As a self-employed person in Japan, you will still be required to pay into the National Pension system: kokumin nenkin (国民年金). Paying into this will provide you with old-age benefits, should you choose to stay in Japan long-term. If you are only in Japan for three years or less, when you leave you can opt for a lump sum payout. In addition to old-age benefits, you are also eligible to receive benefits due to sickness or injury.
Like most of Japanese social culture, business culture in Japan is very formal. Traditional customs and expectations should be strictly adhered to lest you offend your Japanese business partners and colleagues. As Japan becomes more and more open to foreign influence, the Japanese are forgiving to expats who make an etiquette mistake from time to time as long as they are still respectful and show interest in learning how to adapt to the Japanese way of life.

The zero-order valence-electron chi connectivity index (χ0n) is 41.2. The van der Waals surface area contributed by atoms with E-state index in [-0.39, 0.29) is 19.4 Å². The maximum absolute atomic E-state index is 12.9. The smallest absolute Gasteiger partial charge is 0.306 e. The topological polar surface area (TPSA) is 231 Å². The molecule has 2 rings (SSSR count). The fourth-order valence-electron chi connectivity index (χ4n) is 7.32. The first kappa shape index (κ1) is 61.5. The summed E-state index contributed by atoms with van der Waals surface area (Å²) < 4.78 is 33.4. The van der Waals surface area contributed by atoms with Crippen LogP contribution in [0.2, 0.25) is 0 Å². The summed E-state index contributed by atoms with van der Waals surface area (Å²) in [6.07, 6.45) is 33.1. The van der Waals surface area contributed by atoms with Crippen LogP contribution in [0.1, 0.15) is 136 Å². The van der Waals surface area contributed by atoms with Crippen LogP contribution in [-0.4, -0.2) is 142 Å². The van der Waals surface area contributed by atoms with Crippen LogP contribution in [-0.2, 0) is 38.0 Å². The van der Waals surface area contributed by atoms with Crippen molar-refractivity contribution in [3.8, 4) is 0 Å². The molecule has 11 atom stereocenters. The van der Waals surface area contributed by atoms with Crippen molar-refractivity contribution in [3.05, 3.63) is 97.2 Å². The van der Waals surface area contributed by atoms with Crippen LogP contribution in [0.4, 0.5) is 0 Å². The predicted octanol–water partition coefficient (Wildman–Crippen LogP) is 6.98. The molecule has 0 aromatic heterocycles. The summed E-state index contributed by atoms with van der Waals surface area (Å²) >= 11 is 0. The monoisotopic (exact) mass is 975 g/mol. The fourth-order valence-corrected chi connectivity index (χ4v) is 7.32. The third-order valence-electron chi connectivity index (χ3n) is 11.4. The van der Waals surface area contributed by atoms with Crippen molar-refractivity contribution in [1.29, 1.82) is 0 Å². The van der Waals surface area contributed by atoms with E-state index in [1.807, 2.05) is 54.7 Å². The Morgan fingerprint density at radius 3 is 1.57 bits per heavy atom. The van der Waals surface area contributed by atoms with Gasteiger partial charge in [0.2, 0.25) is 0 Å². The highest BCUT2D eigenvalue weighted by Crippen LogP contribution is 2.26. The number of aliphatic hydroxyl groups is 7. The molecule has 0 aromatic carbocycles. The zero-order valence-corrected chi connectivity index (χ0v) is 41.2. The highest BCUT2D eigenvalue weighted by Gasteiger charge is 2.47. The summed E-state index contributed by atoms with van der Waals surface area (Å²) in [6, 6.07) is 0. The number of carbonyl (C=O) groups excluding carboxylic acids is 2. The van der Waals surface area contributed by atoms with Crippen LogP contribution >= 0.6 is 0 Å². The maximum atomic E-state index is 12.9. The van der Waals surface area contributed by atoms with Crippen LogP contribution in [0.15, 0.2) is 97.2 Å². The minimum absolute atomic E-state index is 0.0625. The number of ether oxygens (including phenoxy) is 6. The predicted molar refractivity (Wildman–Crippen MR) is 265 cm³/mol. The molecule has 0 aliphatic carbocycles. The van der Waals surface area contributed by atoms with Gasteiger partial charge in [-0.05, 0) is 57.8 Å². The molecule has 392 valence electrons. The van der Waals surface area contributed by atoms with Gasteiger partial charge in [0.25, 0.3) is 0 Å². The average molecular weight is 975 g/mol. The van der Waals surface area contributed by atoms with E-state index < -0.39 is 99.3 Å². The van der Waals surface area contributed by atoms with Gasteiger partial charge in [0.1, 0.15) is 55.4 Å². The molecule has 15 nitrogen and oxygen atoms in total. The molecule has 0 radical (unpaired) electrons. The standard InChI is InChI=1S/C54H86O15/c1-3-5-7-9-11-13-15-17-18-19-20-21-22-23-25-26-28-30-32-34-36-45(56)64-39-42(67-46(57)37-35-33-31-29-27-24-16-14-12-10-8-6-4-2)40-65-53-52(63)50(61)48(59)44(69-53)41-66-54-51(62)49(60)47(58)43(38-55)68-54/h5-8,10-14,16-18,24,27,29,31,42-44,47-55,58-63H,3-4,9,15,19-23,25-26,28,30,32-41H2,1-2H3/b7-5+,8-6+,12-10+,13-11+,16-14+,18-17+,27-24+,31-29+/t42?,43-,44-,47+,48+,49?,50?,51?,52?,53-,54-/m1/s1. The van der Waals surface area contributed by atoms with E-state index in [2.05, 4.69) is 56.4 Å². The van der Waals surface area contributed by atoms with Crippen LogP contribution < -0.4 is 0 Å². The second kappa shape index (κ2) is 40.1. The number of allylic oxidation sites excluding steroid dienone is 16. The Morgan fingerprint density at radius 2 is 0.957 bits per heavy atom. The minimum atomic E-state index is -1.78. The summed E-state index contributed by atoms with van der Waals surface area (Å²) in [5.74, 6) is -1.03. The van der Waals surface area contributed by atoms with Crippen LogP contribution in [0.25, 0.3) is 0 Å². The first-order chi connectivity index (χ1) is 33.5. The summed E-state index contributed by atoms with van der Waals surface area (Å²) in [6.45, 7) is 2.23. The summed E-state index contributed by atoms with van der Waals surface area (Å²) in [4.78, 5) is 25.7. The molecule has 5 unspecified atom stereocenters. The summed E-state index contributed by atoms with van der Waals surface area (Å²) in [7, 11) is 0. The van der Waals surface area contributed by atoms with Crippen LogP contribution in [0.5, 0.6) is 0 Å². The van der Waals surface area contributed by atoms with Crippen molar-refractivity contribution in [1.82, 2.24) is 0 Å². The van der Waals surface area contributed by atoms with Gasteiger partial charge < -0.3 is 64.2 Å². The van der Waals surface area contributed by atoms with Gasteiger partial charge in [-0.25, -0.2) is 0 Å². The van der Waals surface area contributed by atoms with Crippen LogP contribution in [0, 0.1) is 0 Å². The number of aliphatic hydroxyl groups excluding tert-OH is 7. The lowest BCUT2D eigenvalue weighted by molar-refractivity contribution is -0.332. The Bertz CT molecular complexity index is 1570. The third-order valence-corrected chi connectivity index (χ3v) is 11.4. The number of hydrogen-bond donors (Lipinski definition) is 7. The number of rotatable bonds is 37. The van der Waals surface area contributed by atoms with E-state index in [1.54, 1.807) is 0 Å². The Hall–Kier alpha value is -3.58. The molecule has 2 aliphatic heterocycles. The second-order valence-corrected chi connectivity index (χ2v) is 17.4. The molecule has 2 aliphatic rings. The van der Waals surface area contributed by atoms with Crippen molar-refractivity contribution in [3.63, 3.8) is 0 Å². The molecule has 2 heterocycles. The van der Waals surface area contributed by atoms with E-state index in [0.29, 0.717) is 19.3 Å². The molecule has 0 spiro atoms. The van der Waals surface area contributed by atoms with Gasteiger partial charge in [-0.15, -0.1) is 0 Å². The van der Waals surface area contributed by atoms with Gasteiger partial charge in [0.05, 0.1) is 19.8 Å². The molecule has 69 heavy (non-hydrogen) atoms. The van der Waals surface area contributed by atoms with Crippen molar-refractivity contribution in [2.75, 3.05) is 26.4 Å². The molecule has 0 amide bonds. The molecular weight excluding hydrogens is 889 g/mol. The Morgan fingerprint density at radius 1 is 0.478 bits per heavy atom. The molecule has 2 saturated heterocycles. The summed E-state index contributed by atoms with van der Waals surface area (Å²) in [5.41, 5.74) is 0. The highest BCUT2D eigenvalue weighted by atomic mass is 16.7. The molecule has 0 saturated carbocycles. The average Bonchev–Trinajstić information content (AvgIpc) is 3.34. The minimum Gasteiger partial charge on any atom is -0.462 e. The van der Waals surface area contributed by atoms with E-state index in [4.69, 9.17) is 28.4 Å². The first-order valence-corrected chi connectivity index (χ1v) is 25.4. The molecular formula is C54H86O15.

Japan Working Culture
To perfectly fit into Japanese business culture there are a few key etiquette rules to be aware of.
Privacy is Valued
Privacy is important in Japan. At the beginning of a professional or personal relationship, avoid asking anything too personal. This includes questions about family, work history, etc. Asking questions such as these at the beginning of a relationship may be seen as pushy and over-bearing.
When meeting a business partner or colleague for the first time it is customary to bow and wait for the other person to shake your hand. Use formal titles only.
Japanese society is quiet and introverted, and this pervades into the meeting space. Do not interrupt anyone and be sure to remain as quiet and unobtrusive as possible. Often, if tensions in a meeting start to run high, everyone will go silent and let the moment pass. If this happens, do not try to talk to fill up the silence.